For the first time since I started blogging, I’m sharing a self-improvement a.k.a. life advice article written on Medium, which seems to be the top of Silicon Valley entrepreneurs’ Hierarcchy of Needs. Entrepreneur and blogger Oskar Nowik writes about the importance of self-discipline in life, and it’s geniunely a great article. Other cool stuff in October include a fantastic interview of Coca-Cola’s brand historian Ted Ryan, a feature about the most prolific of all Wikipedia editors, and a short video called “IBM on Brand,” part of a series of short films created to capture the current thinking behind leadership brands. I hope you’ll enjoy it, and I’m looking forward to an inspiring and exciting month of November now! Continue reading →
August, the month of holidays, sunshine, nature and sports… right? To me it was all of the above, but I also read a couple of very interesting articles, watched debates and opinion pieces. In this month’s favorites you will find a single article about cycling (!) and many more about creativity and innovation, marketing challenges and tolerance.
Yes, tolerance. I translated the short position piece of a German TV anchor, published it on this blog and on YouTube, and was stunned by all the hate comments that it received. After the surprise, and thinking about it, I see it as a sad manifestation of trolls’ and racists’ hopelessness. I prefer them to just comment under a video than to represent me in our parliaments and institutions. Anyway, here are some much more interesting things to read and watch. I hope you’ll like them too.
I am happy to share the “The State of Crowdsourcing in 2015” trend report (“How the world’s biggest brands and companies are opening up to consumer creativity“) with you, which we wrote in collaborative spirit with François Pétavy (CEO of eYeka) and Joël Céré (Insights & Innovation Solutions Director at eYeka). For the first time since the beginning of the crowdsourcing phenomenon, besides a sporadic blog post in late 2013, this report takes a (big) step back to look at the evolution of crowdsourcing since the mid-2000s, providing important insights about how it is used for marketing and innovation across the globe. Continue reading →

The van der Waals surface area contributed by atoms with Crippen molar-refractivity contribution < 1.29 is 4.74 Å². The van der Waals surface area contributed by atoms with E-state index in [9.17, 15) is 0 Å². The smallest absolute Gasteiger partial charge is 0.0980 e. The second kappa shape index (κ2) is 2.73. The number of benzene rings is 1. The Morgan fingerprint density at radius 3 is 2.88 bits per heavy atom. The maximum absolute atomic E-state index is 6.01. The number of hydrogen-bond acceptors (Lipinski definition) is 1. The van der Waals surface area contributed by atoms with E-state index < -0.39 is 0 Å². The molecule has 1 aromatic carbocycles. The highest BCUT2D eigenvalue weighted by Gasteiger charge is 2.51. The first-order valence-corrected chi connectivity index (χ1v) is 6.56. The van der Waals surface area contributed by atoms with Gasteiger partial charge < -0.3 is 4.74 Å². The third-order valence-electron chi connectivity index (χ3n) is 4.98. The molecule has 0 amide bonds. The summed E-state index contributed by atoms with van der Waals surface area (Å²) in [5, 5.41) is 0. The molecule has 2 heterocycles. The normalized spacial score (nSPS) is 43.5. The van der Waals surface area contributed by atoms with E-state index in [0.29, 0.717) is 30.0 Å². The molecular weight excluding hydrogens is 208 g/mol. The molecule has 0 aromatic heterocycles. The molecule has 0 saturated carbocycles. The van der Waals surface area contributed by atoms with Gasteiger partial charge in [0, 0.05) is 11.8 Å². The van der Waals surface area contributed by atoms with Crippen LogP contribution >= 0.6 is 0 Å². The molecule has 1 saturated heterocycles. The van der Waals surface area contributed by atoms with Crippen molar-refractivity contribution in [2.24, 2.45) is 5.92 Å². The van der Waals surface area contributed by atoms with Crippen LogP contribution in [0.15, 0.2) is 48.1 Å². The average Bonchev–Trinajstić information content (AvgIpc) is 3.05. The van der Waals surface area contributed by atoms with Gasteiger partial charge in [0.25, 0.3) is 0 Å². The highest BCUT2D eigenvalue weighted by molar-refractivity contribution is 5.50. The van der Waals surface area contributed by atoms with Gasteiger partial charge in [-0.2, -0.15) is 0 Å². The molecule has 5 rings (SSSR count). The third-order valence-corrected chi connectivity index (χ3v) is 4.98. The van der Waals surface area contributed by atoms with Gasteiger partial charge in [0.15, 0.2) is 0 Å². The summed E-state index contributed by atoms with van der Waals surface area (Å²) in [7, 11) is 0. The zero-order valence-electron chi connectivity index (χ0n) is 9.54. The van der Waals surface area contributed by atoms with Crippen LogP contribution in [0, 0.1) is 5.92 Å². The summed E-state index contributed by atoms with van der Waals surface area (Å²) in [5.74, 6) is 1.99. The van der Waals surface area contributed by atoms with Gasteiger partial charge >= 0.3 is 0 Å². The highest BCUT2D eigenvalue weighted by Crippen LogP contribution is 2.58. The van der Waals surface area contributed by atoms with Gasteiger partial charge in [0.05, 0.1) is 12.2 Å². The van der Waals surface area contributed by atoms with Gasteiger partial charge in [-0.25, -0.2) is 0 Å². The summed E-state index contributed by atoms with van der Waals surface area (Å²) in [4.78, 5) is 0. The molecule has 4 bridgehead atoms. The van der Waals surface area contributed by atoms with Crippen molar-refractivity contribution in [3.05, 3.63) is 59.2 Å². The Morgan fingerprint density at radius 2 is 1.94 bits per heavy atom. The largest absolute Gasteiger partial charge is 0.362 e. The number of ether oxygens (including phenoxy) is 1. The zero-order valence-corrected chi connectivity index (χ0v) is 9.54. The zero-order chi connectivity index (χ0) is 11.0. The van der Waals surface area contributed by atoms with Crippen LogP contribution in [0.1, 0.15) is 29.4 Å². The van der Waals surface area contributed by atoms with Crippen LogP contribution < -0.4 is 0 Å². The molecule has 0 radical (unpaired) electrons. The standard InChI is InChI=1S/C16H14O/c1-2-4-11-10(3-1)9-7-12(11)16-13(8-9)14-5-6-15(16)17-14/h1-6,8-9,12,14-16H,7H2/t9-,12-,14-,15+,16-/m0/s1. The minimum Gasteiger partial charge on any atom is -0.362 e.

After writing quite a bit about Doritos’ crowdsourcing activity of the last decade, which all started with the famous “Crash The Super Bowl” video contest, let’s have a look at the “next step” that PepsiCo’s brand seems to take. The company has indeed started a platform called Doritos Legion Of The Bold, which is based on Flockstar, a crowdsourcing technology operated by Texas-based agency The Marketing Arm. Blogger Dan Lamoureux said about it: “It sounds like [Doritos] is so crazy for crowdsourced content that they’re going to start running lots of smaller contests all year long. That’s an interesting bit of news in and of itself.”
And indeed they are because, as I write this, Doritos has launched a dozen of marketing competitions already on this platform. It is mainly about marketing activation and consumer engagement, but tomorrow they might start running HQ-video projects or innovation contests. So, will they kill “Crash The Super Bowl” eventually? Is this a logical next step for the brand to drive consumer engagement? Here is what Doritos has used this platform for, and some thoughts about where this might lead to in the future. Long story short: I think it’s a very smart move, let’s see where it’s heading.
Here are a dozen of links, stories and videos that I liked in February. From Parker Higgins’ viral tweet about Samsung’s Smart TV to the Google Cardboard virtual reality gadget and a magnificent video about Dubai, I hope you’ll find some stimulating things here. I’ve also inserted two cycling-related links where great champions, Sir Bradley Wiggins and François Pervis, tell us a little bit about their life experiences and cycling in different cultures – each in their own ways. I hope you like it, share it, and you have a great day! Continue reading →
In October, which I spent in Singapore for work, I read and watched a couple of interesting things (note that I changed this series from “My Favorite Readings…” to “My Favorites …” because I’ll feature more images, videos and interactive sites rather than just articles from now on).
One of the articles is a great Foreign Policy article about Singapore’s electronic surveillance policy, explaining how the government is watching Big Data to “protect national security [and] engineer a more harmonious society.”
Other topics include articles about the specificities of the academic job market, a start-up innovation program launched by Coca-Cola, a documentary about the creative brief, a cool creative filmmaking project launched in 3 world cities (including Paris), Google’s latest investment and more.